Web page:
How Family Violence Affects Custody and Visitation in Texas

The phrase “family violence” has a broad definition. It includes acts by one member of a family or household against another that is intended to cause physical harm, bodily injury, assault or sexual assault. It also includes the threat of doing any of these things. When family violence occurs, it is not good for the children, even if they are not the ones abused. The experienced attorneys at Houston’s Boudreaux | Hunter & Associates, L.L.C., can help you in family violence cases.

Shannon Boudreaux is one of the two partners in Boudreaux | Hunter & Associates, L.L.C. Ms. Boudreaux is uniquely qualified to handle family law violence cases. In addition to being an experienced family law attorney, Ms. Boudreaux holds a Master’s Degree in Criminal Justice and a Bachelor’s degree in Psychology and Sociology. Ms. Boudreaux’s partner, Kevin Hunter, has both a military and a law enforcement background. He is also a skilled oral advocate, having competed while in law school against other law schools in moot court competitions.

Family Violence Affects Custody

We’ve written before about whether a child’s parents will have joint custody, or one will have sole custody while the other has visitation. The distinction is important because in joint custody, parents share rights as to the children. When there is sole custody, ordinarily the parent with visitation doesn’t have as much of a say about the children.

Joint custody is so important that the law presumes that the parents should have joint custody. But if the court finds that family violence did occur, then the presumption disappears. At that time, the parent who committed family violence must convince the court that joint custody is in the children’s best interest. If that parent fails, then the parent can be given only visitation.

When making the determination of joint or sole custody, the court must

consider evidence of the intentional use of abusive physical force, or evidence of sexual abuse, by a party directed against the party’s spouse, a parent of the child, or any person younger than 18 years of age committed within a two-year period preceding the filing of the suit. 

The statute continues: The court may not appoint joint managing conservators if credible evidence is presented of a history or pattern of past or present child neglect, or physical or sexual abuse by one parent directed against the other parent, a spouse, or a child.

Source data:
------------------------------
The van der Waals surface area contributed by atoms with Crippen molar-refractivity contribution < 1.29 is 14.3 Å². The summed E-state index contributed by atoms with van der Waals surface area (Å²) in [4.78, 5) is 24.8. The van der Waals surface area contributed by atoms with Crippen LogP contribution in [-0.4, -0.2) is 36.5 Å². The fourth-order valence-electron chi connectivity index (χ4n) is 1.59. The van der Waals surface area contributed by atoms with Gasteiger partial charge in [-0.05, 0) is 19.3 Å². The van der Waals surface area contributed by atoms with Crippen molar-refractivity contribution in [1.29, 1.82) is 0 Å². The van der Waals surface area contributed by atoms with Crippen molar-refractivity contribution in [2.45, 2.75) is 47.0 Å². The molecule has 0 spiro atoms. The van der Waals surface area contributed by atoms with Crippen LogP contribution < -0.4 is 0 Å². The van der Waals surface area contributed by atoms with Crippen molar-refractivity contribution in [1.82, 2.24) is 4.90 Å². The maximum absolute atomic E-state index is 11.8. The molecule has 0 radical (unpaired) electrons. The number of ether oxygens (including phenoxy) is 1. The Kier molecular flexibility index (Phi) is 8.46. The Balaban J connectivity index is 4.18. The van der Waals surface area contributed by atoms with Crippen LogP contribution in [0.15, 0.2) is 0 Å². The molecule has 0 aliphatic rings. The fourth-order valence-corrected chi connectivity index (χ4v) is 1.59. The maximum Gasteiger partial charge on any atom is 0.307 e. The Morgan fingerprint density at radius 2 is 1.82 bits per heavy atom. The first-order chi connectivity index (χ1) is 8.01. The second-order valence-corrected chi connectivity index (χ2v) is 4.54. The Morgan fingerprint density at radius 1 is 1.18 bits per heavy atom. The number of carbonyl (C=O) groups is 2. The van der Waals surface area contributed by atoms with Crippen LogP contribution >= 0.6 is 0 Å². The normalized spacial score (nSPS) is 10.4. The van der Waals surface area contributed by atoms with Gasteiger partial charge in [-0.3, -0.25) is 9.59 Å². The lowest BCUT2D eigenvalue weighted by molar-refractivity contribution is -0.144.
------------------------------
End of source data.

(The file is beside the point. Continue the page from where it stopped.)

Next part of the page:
Therefore, family violence is an important factor to consider when a court decides whether to grant joint custody or to grant one parent only visitation with the children.

The Court Can Prohibit Visitation

Even if the court decides that the parent of a child who has committed family violence should have visitation, the court has the right to stop visitation. By statute, the court must prohibit visitation if “it is shown by a preponderance of the evidence that there is a history or pattern of committing family violence during the two years preceding the date of the filing of the suit or during the pendency of the suit.”

The parent who committed family violence can have visitation only if the court makes certain additional findings. One of the required findings is that visitation “would not endanger the child’s physical health or emotional welfare and would be in the best interest of the child.” The court also can order that any visitation be supervised.

A Family Violence Finding Can Curtail Communications

If a parent has committed family violence, but the court decides that the parent can have visitation, the court can still limit visitation beyond the Standard Possession Order. In particular, the court can place restrictions on electronic communications, defined as “telephone, electronic mail, instant messaging, videoconferencing, or webcam.”

In extreme cases, the court may order communications cut off altogether. According to the statute, if family violence has occurred, the court may allow electronic communications only when: Both parents agree; The terms for electronic communications are printed in the court’s order in boldfaced, capitalized type; and The terms “include any specific restrictions relating to family violence or supervised visitation, as applicable, required by other law to be included in a possession or access order.”

We Can Help

A finding of family violence can cost a parent custody. It can reduce or cut off visitation. And, it can put a stop to electronic communications with the child. We at Boudreaux | Hunter & Associates, L.L.C., can help an abused parent enforce these restrictions, or recommend professional help when representing the abuser to avoid being kicked out of the child’s life forever. Please contact our experienced attorneys by webform or at (713) 333-4430.